Executive Producer Of 'Horror Noire' Documentary Shares 3 Must-See Black Horror Films Tananarive Due is an executive producer on the new Shudder documentary, Horror Noire: A History of Black Horror. She gives NPR's Scott Simon her recommendations for films featured in the documentary.
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Executive Producer Of 'Horror Noire' Documentary Shares 3 Must-See Black Horror Films

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Executive Producer Of 'Horror Noire' Documentary Shares 3 Must-See Black Horror Films

Executive Producer Of 'Horror Noire' Documentary Shares 3 Must-See Black Horror Films

Executive Producer Of 'Horror Noire' Documentary Shares 3 Must-See Black Horror Films

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Tananarive Due is an executive producer on the new Shudder documentary, Horror Noire: A History of Black Horror. She gives NPR's Scott Simon her recommendations for films featured in the documentary.

SCOTT SIMON, HOST:

Horror films are not for everybody. There's usually blood, gore, fear. Tananarive Due is a writer who says that she became a fan of horror because her mother was - not a horror but a fan.

TANANARIVE DUE: You know, she was watching "Creature Features" on Saturday afternoons, "The Mummy..."

(SOUNDBITE OF FILM, "THE MUMMY")

UNIDENTIFIED PERSON #1: Is it dead or alive?

DUE: "The Fly..."

(SOUNDBITE OF FILM, "THE FLY")

VINCENT PRICE: The fly is on its way.

DUE: "The Mole People."

(SOUNDBITE OF FILM, "THE MOLE PEOPLE")

UNIDENTIFIED PERSON #2: The blood-lusting mole people storming from their subterranean caverns.

SIMON: Ms. Due is African-American. And she noticed that she rarely saw African-Americans in horror films unless they were something to be feared or in a very particular role.

DUE: You are the comic relief. You're the first to die, the idea of someone who's a spiritual guide who doesn't really have their own life. They only exist to give you wisdom as the white protagonist.

(SOUNDBITE OF ARCHIVED RECORDING)

UNIDENTIFIED ACTOR #1: (As character) You, too, have a purpose, Mia - to protect your family...

SIMON: There are exceptions, including horror films by black directors - 1972's "Blacula" to 2017's blockbuster "Get Out" from Jordan Peele. A new documentary, Horror Noire: A History of Black Horror," touches on those films and more. Tananarive Due is an executive producer.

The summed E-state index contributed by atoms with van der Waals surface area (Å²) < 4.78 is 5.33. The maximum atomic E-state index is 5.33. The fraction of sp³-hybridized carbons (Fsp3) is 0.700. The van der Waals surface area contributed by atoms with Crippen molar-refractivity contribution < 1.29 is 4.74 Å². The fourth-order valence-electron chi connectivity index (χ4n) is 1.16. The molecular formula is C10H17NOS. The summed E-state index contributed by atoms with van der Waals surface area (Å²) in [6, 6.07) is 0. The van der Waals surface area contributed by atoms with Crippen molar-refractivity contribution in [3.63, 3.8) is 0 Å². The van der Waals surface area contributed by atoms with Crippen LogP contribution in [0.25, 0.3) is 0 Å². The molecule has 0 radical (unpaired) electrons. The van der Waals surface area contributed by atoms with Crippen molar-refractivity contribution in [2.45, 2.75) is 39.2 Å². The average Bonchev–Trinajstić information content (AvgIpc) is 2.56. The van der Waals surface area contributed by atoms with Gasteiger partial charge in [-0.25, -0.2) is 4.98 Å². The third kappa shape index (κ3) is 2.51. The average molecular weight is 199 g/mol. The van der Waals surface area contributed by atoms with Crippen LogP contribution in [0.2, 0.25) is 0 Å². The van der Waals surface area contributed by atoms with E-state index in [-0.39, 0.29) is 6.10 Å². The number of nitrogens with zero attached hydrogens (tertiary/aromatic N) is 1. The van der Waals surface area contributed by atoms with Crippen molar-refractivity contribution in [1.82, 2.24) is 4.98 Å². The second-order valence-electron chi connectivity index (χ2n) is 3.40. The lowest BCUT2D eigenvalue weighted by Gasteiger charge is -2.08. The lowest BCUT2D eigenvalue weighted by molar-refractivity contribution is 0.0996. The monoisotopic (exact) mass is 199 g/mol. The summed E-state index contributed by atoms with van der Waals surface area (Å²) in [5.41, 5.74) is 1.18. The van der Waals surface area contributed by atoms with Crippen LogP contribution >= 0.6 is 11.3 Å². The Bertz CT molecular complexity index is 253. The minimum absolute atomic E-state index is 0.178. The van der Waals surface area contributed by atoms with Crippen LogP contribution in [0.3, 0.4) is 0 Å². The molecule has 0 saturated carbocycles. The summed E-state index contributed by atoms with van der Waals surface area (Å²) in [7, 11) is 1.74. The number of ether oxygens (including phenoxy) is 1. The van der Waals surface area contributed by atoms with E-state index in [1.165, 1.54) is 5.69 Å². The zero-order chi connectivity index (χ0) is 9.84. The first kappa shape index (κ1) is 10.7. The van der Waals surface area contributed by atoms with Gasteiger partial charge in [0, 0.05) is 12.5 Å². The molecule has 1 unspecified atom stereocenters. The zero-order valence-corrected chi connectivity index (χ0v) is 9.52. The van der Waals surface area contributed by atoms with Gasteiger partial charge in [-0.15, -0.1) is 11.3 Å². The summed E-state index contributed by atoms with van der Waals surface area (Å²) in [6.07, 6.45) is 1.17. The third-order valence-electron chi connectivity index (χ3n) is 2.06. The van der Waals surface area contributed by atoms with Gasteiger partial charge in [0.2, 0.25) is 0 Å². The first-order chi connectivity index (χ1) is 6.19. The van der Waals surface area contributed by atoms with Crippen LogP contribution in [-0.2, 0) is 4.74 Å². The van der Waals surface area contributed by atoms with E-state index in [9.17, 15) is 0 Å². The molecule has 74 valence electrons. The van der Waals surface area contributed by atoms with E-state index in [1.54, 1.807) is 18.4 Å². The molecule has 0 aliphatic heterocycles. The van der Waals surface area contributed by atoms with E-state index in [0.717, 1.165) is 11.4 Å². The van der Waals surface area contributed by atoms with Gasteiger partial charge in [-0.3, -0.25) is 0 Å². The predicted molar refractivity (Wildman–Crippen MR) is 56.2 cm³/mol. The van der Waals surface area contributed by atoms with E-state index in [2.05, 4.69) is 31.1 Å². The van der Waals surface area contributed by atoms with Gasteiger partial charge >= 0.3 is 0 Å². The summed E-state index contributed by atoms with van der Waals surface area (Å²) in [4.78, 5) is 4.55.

DUE: If you look through history, you'll see, oh, but there are also other filmmakers who didn't get Jordan Peele's level of success who have also been grappling with using horror as a way to reflect our real life horrors back at us kind of through a funhouse mirror and engage with them.

SIMON: We asked to Tananarive Due to give us three movies from the documentary that she considers films you must watch.

(SOUNDBITE OF MUSIC)

DUE: "Ganja and Hess" from 1973 is this very thoughtful, well shot, well acted film - an art film almost really - starring Duane Jones fighting this blood addiction.

(SOUNDBITE OF FILM, "GANJA AND HESS")

UNIDENTIFIED ACTOR #2: (As character) He's a victim.

(SOUNDBITE OF SIRENS)

UNIDENTIED ACTOR #2: (As character) He's addicted to blood.

DUE: And it's about the connection to Africa and African mythology and the blood and the addiction and class and all these issues. And it's just such a hidden gem because for years, it was literally hidden in a vault. But now "Ganja and Hess" is back out in its original form. And viewers can see it for themselves.

(SOUNDBITE OF FILM, "TALES FROM THE HOOD")

DUE: So for a lot of people who might not have ever heard of a black horror film before "Get Out," a lot of people will say, oh, yes. I remember "Tales From the Hood." That was Rusty Cundieff's film from 1995.

(SOUNDBITE OF FILM, "TALES FROM THE HOOD")

UNIDENTIFIED PERSON #3: Now your most terrifying nightmare and your most frightening reality are about to meet on the streets.

(SOUNDBITE OF GUNSHOTS)

DUE: It's using the supernatural not to be as the evil in the film but the supernatural as the force of good. So the film touches on police brutality. It has to do with a racist politician whose slogan is an original American isn't it about time? And there are so many themes that just echo things that we're hearing about today. But the only difference is that we don't have the voodoo dolls in real life to exact vengeance.

(SOUNDBITE OF FILM, "TALES FROM THE HOOD")

DUE: The final recommendation, in some ways you might consider it a drama - "Eve's Bayou."

(SOUNDBITE OF FILM, "EVE'S BAYOU")

DUE: And it's a very difficult story about a father who's having several affairs. His young daughter is well aware of the affairs. It's kind of an open secret in this all black community. And it's what happens sort of when she discovers what he's up to. There are gentle touches of the supernatural and references to voodoo.

(SOUNDBITE OF FILM, "EVE'S BAYOU")

JURNEE SMOLLETT-BELL: (As Eve Batiste) How do you kill someone with voodoo? Do you just wish real hard that they were dead? Or do you have to do something special?

DUE: And then the rage that it brings and builds up in her is a kind of a loss of innocence. But the heart of the horror in "Eve's Bayou" is happening in the home in the bosom of the family.

SIMON: Three black horror film recommendations from Tananarive Due. She's an executive producer of the new horror documentary "Horror Noire." You can see it on the streaming service Shutter.

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